Scientists at the Harvard Stem Cell Institute on Tuesday announced that they would begin cloning disease-specific human stem cell lines, marking the first such effort in the United States after the scandal of South Korea’s Hwang Woo-suk.
Because U.S. President George W. Bush strictly prohibited federal budget funding for human embryonic stem cell research, the study would be "entirely supported with private funds," the Harvard Stem Cell Institute noted in a telephone briefing.
"If successful, it will mark a major step forward in the effort to use stem cells to treat chronic diseases," the institute said.
The work will be conducted by two groups: one led by Douglas Melton, Co-Director of the Harvard Stem Cell Institute and a Harvard professor, and the other led by George Daley at the Children’s Hospital in Boston, who is also an associate professor at the Harvard Medical School.
Melton’s team will focus on diabetes-targeting stem cell lines, and then shift to neurodegenerative diseases such as Lou Gehrig’s Disease. Daley’s group will focus on blood disorders.
University leaders said they had carefully considered the ethical debates around stem cell study before approving the project.
Lawrence Summers, president of Harvard University, called the approvals "a seminal event in the University’s effort to advance this tremendously promising area of science."
Steven Hyman, provost of the University, said the work had been the subject of "more than two years of thoughtful, intensive review by as many as eight different Institutional Review Boards and Stem Cell oversight committees at five different institutions."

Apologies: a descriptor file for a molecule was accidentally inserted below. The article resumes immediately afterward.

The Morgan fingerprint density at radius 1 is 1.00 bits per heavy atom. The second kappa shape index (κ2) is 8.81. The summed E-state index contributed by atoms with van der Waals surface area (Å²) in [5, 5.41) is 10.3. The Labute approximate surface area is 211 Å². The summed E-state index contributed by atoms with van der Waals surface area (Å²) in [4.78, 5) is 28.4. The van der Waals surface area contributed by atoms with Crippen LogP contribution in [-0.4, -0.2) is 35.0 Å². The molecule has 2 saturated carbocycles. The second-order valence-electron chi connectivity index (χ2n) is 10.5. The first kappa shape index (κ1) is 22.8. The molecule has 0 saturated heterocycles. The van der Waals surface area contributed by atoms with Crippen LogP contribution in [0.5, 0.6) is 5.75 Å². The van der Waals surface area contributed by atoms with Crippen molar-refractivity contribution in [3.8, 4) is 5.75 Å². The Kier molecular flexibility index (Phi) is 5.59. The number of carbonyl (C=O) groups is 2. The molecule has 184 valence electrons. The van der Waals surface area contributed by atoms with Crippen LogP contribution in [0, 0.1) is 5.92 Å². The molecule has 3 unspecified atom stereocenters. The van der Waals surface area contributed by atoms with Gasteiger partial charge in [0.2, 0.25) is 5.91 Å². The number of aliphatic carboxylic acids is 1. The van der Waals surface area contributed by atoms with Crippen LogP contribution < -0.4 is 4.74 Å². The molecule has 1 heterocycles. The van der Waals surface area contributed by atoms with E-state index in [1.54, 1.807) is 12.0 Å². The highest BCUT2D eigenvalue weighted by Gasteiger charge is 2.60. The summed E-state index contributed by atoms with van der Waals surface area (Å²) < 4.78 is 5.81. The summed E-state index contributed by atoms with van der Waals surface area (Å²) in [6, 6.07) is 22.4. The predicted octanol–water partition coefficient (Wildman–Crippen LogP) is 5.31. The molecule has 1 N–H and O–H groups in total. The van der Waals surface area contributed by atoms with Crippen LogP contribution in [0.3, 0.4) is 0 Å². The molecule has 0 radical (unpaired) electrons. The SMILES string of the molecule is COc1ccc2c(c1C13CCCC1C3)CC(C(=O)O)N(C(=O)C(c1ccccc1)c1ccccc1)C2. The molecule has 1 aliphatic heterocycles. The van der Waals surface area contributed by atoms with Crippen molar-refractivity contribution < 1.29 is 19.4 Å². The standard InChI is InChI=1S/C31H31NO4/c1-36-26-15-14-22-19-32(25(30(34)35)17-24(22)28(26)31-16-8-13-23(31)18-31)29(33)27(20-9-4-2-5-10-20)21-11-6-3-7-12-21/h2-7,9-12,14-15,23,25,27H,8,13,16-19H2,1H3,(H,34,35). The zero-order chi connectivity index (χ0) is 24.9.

The clone technology, more formally known as Somatic Cell Nuclear Transfer, involves removing nuclei that contains the cellular DNA from egg cells, and replacing them with the nuclei of donor cells.
The resulting cell is subject to a chemical, or electrical, charge that triggers cell division and the creation of an embryo genetically identical to the donor of the nuclei. In the Harvard experiments, the nuclei will be taken from skin cells donated by patients suffering from different diseases.
Theoretically, embryonic stem cells are capable of developing into any tissue type. Scientists believe that many chronic diseases can be cured if the patients’ sick tissue is replaced with healthy tissue developed from cloned embryonic stem cells.
However, the research involving human embryonic stem cells is controversial because extracting the cells requires the destruction of a human embryo. Opponents of the work argue that no potential medical benefit can justify the destruction of what they view as a human life, or even as a person.
The study has also been heavily hit by the scandal of Hwang, who claimed to have created disease-specific human embryonic stem cell lines using Somatic Cell Nuclear Transfer technology in 2005. Hwang’s claim, published in the highly-regarded journal Science, proved to be the largest hoax in science history later that year.
In spite of that Harvard scientists said they would not be discouraged by the debate and scandal.
"While we understand and respect the sincerely held beliefs of those who oppose this research, we are equally sincere in our belief that the life-and-death medical needs of countless suffering children and adults justifies moving forward with this research," Summers said.
"From the scientific perspective, this work holds enormous potential to save lives, cure diseases, and improve the health of millions of people," echoed Melton.
"The reality of the suffering of those individuals far outweighs the potential of blastocysts that would never be implanted and allowed to come to term even if we did not do this research."